Calgary’s Boozy Club Just for Women
Local tasting club Femmes Fatales YYC provides a social platform for ladies to delve into the world of brown spirits.
Femmes Fatales YYC has been introducing women to a variety of brown spirits for the last two-and-a-half years. At a whisky tasting last week at Knifewear and Kent of Inglewood, the club discovered six different Japanese whiskies.
Photographs by Sarah Comber
Jacqueline Warrell, founder of the all-female brown spirits whisky-tasting club Femmes Fatales YYC, has had a passion for brown spirits for as long as she can remember. Her initial exposure began during her early drinking years, when she and her friends drank rye and gingers – and cracking open a bottle of Crown Royale seemed like “getting into the good stuff.”
“Back then, that was just what we were drinking,” says Warrell, adding that her passion for malts, scotches and whiskies has evolved over time.
Indeed, Warrell’s love of brown spirits sparked the creation of Femmes Fatales YYC. Warrell desired to share her passion and create a space for women to be curious and explore whiskies – establishing an environment that was less intimidating than being one woman out of 25 men in a traditional scotch tasting.
“It was really about taking it down a level and making the tasting more approachable and sociable,” adds Warrell.
Femmes Fatales YYC has been operating for around two-and-a-half years and has hosted a variety of tastings, ranging from trying rums and tequilas to cognacs and, of course, whiskies. Warrell says that she believes the club’s events help grow its member’s confidence by enabling them to discover which flavour profiles they enjoy – making it easier for women to order brown spirits.
“It creates confidence knowing ‘this is the kind of scotch I like,’ or, ‘this is what I’m in the mood for,'” says Warrell. Who adds that armed with that knowledge, a bartender can direct you to whiskies that suit your palate – even if you do not know a specific bottle or brand.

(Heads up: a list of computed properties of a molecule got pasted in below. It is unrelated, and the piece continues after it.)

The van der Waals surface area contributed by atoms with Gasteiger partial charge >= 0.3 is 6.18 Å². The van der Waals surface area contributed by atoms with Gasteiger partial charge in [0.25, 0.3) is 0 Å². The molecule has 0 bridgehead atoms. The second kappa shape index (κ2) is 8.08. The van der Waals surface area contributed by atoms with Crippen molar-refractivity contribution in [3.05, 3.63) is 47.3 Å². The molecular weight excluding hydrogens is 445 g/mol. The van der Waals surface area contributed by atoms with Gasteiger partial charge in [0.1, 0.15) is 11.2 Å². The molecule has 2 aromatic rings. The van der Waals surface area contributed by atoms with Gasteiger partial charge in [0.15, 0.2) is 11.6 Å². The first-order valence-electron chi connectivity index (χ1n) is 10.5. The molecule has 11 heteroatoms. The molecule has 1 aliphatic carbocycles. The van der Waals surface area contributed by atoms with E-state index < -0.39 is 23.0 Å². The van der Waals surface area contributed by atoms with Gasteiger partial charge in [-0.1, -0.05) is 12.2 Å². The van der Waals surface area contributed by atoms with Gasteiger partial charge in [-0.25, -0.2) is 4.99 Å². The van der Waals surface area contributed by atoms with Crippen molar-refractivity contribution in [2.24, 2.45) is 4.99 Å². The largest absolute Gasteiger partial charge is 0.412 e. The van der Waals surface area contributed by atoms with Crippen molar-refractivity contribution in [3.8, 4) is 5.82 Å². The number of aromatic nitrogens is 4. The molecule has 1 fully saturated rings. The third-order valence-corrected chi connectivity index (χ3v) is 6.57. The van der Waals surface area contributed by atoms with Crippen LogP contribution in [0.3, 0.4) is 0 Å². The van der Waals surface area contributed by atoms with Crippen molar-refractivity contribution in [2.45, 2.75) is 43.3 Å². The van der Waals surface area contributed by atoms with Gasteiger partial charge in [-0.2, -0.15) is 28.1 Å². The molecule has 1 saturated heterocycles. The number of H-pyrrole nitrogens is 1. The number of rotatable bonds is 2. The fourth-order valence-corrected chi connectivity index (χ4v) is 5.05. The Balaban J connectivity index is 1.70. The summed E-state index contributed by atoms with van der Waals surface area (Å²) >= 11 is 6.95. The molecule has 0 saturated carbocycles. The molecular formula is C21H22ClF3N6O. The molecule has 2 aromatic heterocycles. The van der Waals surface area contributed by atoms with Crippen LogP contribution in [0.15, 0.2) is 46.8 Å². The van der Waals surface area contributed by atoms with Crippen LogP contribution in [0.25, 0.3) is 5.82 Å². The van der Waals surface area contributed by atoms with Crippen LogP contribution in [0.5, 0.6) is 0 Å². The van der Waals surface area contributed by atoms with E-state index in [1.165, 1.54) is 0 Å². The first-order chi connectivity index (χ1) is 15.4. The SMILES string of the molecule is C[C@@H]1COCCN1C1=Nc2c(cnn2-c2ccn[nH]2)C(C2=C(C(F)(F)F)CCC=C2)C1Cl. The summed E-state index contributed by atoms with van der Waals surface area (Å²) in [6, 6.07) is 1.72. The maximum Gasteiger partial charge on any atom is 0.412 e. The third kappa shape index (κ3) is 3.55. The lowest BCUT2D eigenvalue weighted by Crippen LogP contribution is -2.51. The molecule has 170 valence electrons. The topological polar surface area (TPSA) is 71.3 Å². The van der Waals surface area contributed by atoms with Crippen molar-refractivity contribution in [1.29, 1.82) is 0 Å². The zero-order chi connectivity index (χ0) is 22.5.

Jacqueline Warrell, founder of Femmes Fatales YYC, says that through discovering which flavours they enjoy, women are able to feel confident ordering whisky. Above, the Nikka Coffey Malt Whisky is distilled in Japan and exclusive to Kensington Wine Market. It features a soft yet complex flavour profile.
Additionally, Warrell says that providing an entry point to educating women about brown spirits, in turn, helps break down the stigma that whiskies are an old-boys-club beverage.
“We are seeing a lot more women that are interested in drinking whisky,” she says. “Bourbon becoming very trendy has helped with that.”
Indeed, Fern Zevnik, bar manager at the Bourbon Room, says that bourbon can be a great gateway brown spirit because its flavour profile is slightly sweet, since it has to be comprised of 51 per cent corn at the minimum.
Zevnik credits the recent increase in women interested in drinking brown spirits to the growing awareness of whiskies and whisky cocktails in popular culture, and the education women can receive from tastings hosted by clubs like the Femmes Fatales.
“I love getting women involved in brown spirits and I think Calgary is really good that way,” she says.
Zevnik, a long-time fan of brown spirits, attended her first Femmes Fatales YYC tasting last week. The event was hosted at Knifewear and Kent of Inglewood and focused on tasting Japanese whiskies. The tasting was lead by scotch expert Andrew Ferguson, who, after being the resident “Scotch Guy” at Kensington Wine Market for 13 years, took over ownership of the store this past April.
Although Ferguson says that the majority of whisky sales at his business are still to men, he has also seen an increase in women interested in brown spirits. A trend, he says, which has been developing over the past decade and has picked up significantly in the last two years.
Scotch expert and owner of Kensington Wine Market Andrew Ferguson leads the Femmes Fatales YYC through their Japanese whisky tasting last week. This is Ferguson’s second time educating the club – he was also the expert present at the club’s first tasting.
“A large part of it is that you have a lot of young women – the upwardly mobile, professional young women with disposable income – who are in some sense liberated from the stigmas of the past. Or maybe rebelling against the idea that whisky is a man’s drink,” says Ferguson, adding that he rejects the concept of a “man’s whisky” compared to a “woman’s whisky,” because an individual’s palate has preferences regardless of gender.
Certainly, Warrell says that recent trends and natural curiosity are causing both men and women to expand their horizons and taste products from craft and small-batch distilleries.
“I think we are seeing a greater interest that is happening across the board,” says Warrell.
For more information on Femmes Fatales YYC or to join the club, please visit femmesfatalesyyc.webs.com.